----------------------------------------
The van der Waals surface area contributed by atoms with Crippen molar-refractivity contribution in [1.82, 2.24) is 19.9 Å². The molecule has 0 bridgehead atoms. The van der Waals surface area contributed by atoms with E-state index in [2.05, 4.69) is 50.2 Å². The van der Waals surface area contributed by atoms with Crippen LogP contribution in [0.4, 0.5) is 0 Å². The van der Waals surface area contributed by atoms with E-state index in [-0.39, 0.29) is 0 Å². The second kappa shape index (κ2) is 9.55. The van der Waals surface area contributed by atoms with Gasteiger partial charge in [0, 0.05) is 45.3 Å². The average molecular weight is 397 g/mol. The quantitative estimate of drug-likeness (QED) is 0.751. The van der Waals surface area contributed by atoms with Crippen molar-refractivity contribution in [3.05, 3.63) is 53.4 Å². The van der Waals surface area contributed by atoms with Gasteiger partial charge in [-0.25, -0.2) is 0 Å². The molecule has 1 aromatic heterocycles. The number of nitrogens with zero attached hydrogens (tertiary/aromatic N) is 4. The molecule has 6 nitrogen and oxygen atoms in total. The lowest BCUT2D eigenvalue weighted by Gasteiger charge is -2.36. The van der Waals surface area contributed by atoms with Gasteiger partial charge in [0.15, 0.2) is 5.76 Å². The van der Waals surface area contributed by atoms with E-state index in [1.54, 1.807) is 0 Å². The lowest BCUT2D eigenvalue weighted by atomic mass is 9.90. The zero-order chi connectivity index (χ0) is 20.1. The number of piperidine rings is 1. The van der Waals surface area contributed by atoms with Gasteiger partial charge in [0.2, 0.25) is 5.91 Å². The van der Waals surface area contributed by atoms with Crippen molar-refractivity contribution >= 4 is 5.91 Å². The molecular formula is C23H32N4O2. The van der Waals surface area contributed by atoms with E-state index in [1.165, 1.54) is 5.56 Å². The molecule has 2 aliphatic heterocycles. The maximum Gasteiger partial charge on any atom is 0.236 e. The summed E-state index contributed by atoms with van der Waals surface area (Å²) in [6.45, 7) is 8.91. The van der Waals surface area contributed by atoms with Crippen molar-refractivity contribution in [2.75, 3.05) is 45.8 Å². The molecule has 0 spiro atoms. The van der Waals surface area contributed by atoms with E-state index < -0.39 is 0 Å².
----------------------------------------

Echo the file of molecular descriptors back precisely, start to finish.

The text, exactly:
The van der Waals surface area contributed by atoms with Crippen molar-refractivity contribution in [1.82, 2.24) is 19.9 Å². The molecule has 0 bridgehead atoms. The van der Waals surface area contributed by atoms with E-state index in [2.05, 4.69) is 50.2 Å². The van der Waals surface area contributed by atoms with Crippen LogP contribution in [0.4, 0.5) is 0 Å². The van der Waals surface area contributed by atoms with E-state index in [-0.39, 0.29) is 0 Å². The second kappa shape index (κ2) is 9.55. The van der Waals surface area contributed by atoms with Gasteiger partial charge in [0, 0.05) is 45.3 Å². The average molecular weight is 397 g/mol. The quantitative estimate of drug-likeness (QED) is 0.751. The van der Waals surface area contributed by atoms with Crippen molar-refractivity contribution in [3.05, 3.63) is 53.4 Å². The van der Waals surface area contributed by atoms with Gasteiger partial charge in [-0.25, -0.2) is 0 Å². The molecule has 1 aromatic heterocycles. The number of nitrogens with zero attached hydrogens (tertiary/aromatic N) is 4. The molecule has 6 nitrogen and oxygen atoms in total. The lowest BCUT2D eigenvalue weighted by Gasteiger charge is -2.36. The van der Waals surface area contributed by atoms with Gasteiger partial charge in [0.15, 0.2) is 5.76 Å². The van der Waals surface area contributed by atoms with E-state index in [1.54, 1.807) is 0 Å². The lowest BCUT2D eigenvalue weighted by atomic mass is 9.90. The zero-order chi connectivity index (χ0) is 20.1. The number of piperidine rings is 1. The van der Waals surface area contributed by atoms with Gasteiger partial charge in [0.2, 0.25) is 5.91 Å². The van der Waals surface area contributed by atoms with Crippen molar-refractivity contribution >= 4 is 5.91 Å². The molecular formula is C23H32N4O2. The van der Waals surface area contributed by atoms with E-state index in [1.165, 1.54) is 5.56 Å². The molecule has 2 aliphatic heterocycles. The maximum Gasteiger partial charge on any atom is 0.236 e. The summed E-state index contributed by atoms with van der Waals surface area (Å²) in [6.45, 7) is 8.91. The van der Waals surface area contributed by atoms with Crippen molar-refractivity contribution in [2.75, 3.05) is 45.8 Å². The molecule has 0 spiro atoms. The van der Waals surface area contributed by atoms with E-state index < -0.39 is 0 Å².